"There are going to be a number of people supporting his nomination that want that plank left exactly as it is," he said. "They're going to be a strong majority."

...While leaving the platform untouched would please many in the GOP's socially conservative base, it could alienate some of the more moderate voters that McCain hopes to woo.

"If he doesn't change the platform, then he's being the same kind of hypocrite that he accused Bush of being in 2000," said Jennifer Blei Stockman, the co-chairwoman of Republican Majority for Choice.

"To not accept abortion in cases of rape and incest, give me a break. That's sick. That's inhumane."

"And the life of the mother?" she added. "These are things that we can't even put our arms around because they are so inhumane... Many people think of him as a moderate," she said. "But when it comes out that he doesn't want to change this extreme, right-wing Republican platform, the word 'moderate' is going to disappear from any description of McCain."

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At 7:01 PM, Anonymous Anonymous said...

Here's a good article in the Houston Chronicle about how low Tom DeLay has fallen, until his name has become a curse among Republicans. His support is as useful as a boat anchor to a drowning man:

At 8:02 PM, Anonymous Anonymous said...

This as other right wing issues will split the Repugnants apart. Voters no longer agree with their mideaval platform. McCain must challange it or be branded to far to the right (like he is!). Either he moves to the center and alienates his fascist base or he is unelectable (though just being a Repugnant pretty much does that for him anyway!)

At 6:16 AM, Blogger cybermome said...

If he does change his view on choice, this could make the race very interesting. But it won't matter one bit, when the traditional media covers the 2000 McCain, not the 2008 version. Look at the traditional media black out on
Cindys tax return
McCain and lobbyists
Hagee and McCain

Its going to be Obama and MCain.AND
they are going to debate.I think we need REAL DEBATES on TV. With real questions about the issues that affect all of us. The wars,gas,health care..And if we get more of the same, we need to boycott and stop buying from the advertisers. Its our best bet to show the "reel" McCain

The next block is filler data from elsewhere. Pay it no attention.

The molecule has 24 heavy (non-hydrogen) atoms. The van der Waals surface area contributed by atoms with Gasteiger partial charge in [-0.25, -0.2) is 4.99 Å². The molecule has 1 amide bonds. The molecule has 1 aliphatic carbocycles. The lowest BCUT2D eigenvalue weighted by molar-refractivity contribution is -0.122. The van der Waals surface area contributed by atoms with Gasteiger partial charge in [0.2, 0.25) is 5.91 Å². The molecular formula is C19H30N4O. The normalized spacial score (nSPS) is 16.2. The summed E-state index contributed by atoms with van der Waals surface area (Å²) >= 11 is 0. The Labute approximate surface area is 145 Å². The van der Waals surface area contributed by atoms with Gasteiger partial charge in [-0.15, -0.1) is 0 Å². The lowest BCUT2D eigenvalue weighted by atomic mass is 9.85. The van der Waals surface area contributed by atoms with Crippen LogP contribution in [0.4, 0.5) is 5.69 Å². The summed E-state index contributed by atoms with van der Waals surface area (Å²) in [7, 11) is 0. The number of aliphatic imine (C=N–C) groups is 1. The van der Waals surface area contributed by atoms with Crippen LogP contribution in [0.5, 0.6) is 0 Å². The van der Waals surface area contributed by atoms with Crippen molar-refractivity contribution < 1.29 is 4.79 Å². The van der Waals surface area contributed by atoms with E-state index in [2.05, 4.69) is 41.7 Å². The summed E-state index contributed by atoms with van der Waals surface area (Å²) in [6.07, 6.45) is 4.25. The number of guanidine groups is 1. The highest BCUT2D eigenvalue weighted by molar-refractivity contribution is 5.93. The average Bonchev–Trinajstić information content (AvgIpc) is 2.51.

At 8:10 AM, Anonymous Anonymous said...

Of course.

And the hard-liner Repugs AND Repugs that hate Bush2 will vote for him. What choice do they have? They will hear what they want to hear, and not vote for the black man, or the woman who are going to raise their taxes.

At 8:22 AM, Anonymous Anonymous said...

Montag, good article on Bugman but they archived it now. Here's a clip.

"Shunning Tom DeLay
Yet last week Rep. Carney's campaign accused his Republican opponent of "embracing one of the most corrupt and dishonest politicians in decades" by welcoming DeLay to town for a speech at a fundraiser.

Here's how little respect DeLay gets these days.

A spokesman for Republican candidate Chris Hackett forcefully told the Wilkes-Barre Times Leader that the candidate had not spoken with DeLay and had no plans to meet with him, nor would he accept fundraising help from the former majority leader.

A Republican congressional candidate from an adjacent district also told the Times Leader he would not be attending the Tuesday night event, which turned out to be a fundraiser for DeLay's fledgling grass-roots organization, Coalition for a Conservative Majority..."